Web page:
Clause 10 deals with Northern Ireland. This is rather complicated, because the Bill does not extend to that country, apart from ensuring that the Parliament of Northern Ireland has power to enact similar legislation, if that is thought fit. But mergers between unions based in Great Britain and unions based in Northern Ireland will be possible, and here Schedule 2 will apply. What will happen is that unions based in Great Britain will go through the procedure in this Bill, and those based in Northern Ireland will follow any procedure which the Northern Ireland Government lay down.

My Lords, I repeat that this little Bill has the support of the Government—indeed, Government drafting has been widely used in its preparation. It follows the principles which were suggested by the T.U.C. to the Minister of Labour, and in turn referred by him to the employers for their consideration. I think I have said enough to show that the Bill is widely welcomed by all those closely connected with industry. I am quite sure that the more we can streamline our industrial organisations the better it will be for all concerned. There are many unions which can easily, and with great advantage to their members, merge. There are some unions which may wish to transfer some of their members to other unions, with equal advantage to all. I hope that this little measure may assist to that end, and I beg to move that it be now read a second time.

Moved, That the Bill be now read 2a.—(Lord McCorquodale of Newton.)

5.8 p.m.


My Lords, first of all, I think we should be grateful to the noble Lord, Lord McCorquodale of Newton, for introducing this Bill into your Lordships' House and for explaining its provisions. I think that the Bill is to be welcomed, not because by itself it is going to create amalgamations or indeed cause amalgamations, but because it will facilitate the requirements of the law in trade union amalgamations and transfers and changes of name. In these days of tremendous change, it is not surprising that there should be such great interest in trade union structure which has been haphazardly built up over the last fifty, or so in some cases one hundred, years; or that there should be interest in some reorganisation in this field, which is long overdue.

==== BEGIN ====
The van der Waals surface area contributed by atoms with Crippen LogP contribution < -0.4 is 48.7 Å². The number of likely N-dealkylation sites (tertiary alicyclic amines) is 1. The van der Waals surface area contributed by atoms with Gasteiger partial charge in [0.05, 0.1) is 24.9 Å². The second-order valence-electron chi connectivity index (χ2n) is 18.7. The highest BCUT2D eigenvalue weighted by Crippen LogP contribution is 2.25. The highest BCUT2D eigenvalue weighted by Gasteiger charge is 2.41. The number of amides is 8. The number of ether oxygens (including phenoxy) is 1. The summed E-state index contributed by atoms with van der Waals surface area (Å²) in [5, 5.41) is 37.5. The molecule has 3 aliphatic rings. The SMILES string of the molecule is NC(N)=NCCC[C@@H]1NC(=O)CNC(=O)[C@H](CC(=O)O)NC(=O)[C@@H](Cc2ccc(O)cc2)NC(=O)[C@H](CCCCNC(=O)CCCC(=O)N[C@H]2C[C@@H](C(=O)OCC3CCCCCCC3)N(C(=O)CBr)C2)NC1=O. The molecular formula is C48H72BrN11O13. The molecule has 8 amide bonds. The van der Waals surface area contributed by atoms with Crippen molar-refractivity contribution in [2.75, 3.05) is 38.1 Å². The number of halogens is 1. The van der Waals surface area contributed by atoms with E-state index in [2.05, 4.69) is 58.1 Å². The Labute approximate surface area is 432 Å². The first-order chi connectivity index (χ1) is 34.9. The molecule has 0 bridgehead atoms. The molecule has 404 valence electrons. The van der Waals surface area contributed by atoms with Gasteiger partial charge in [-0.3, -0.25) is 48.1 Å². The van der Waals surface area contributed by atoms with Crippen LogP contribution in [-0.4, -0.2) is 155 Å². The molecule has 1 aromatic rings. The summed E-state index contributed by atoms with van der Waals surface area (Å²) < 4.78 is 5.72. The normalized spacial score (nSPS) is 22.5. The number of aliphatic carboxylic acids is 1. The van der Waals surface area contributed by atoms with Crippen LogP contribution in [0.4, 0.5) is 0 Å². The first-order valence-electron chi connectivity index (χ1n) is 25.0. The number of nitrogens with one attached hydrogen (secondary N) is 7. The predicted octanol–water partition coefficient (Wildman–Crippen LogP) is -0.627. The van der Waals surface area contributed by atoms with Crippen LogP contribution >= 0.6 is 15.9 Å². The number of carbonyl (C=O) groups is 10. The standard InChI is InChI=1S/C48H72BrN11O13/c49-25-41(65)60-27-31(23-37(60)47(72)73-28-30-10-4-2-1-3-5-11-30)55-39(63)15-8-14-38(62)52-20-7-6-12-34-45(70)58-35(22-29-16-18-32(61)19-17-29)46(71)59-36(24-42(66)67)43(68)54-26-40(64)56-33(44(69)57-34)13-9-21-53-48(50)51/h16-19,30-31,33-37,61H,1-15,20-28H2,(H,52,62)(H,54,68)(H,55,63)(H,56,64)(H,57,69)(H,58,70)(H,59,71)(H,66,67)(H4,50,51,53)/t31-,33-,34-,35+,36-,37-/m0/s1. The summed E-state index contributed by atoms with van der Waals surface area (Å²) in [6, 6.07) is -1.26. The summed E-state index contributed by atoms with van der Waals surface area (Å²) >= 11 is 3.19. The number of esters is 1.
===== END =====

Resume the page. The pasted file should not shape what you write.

One of the obstacles which have hampered unions who were desirous of coming together and creating more efficient units—particularly those unions where there is an identity of interest—is that it has not been possible to secure the requisite number of votes in accordance with the law. This Bill eases the legal requirements, and should go a long way towards ensuring, as time goes on, a more efficient and modern trade union structure.

I agree with the noble Lord, Lord McCorquodale of Newton, that there is not any "catch" in this Bill. It is long overdue. Indeed, it is surprising and almost unbelievable that the laws govern- ing amalgamations of unions were passed so many years ago. One Statute dates from 1876, a time when unions were small local organisations. Because of some amalgamations and mergers which have taken place since, we now have very large national unions, some with a membership of several hundreds of thousands. Under present procedures unions wishing to merge or amalgamate must secure a vote in each union involved of at least 50 per cent. of the members, and very often these members are spread not only over a whole district but over the whole country, and in some cases even abroad.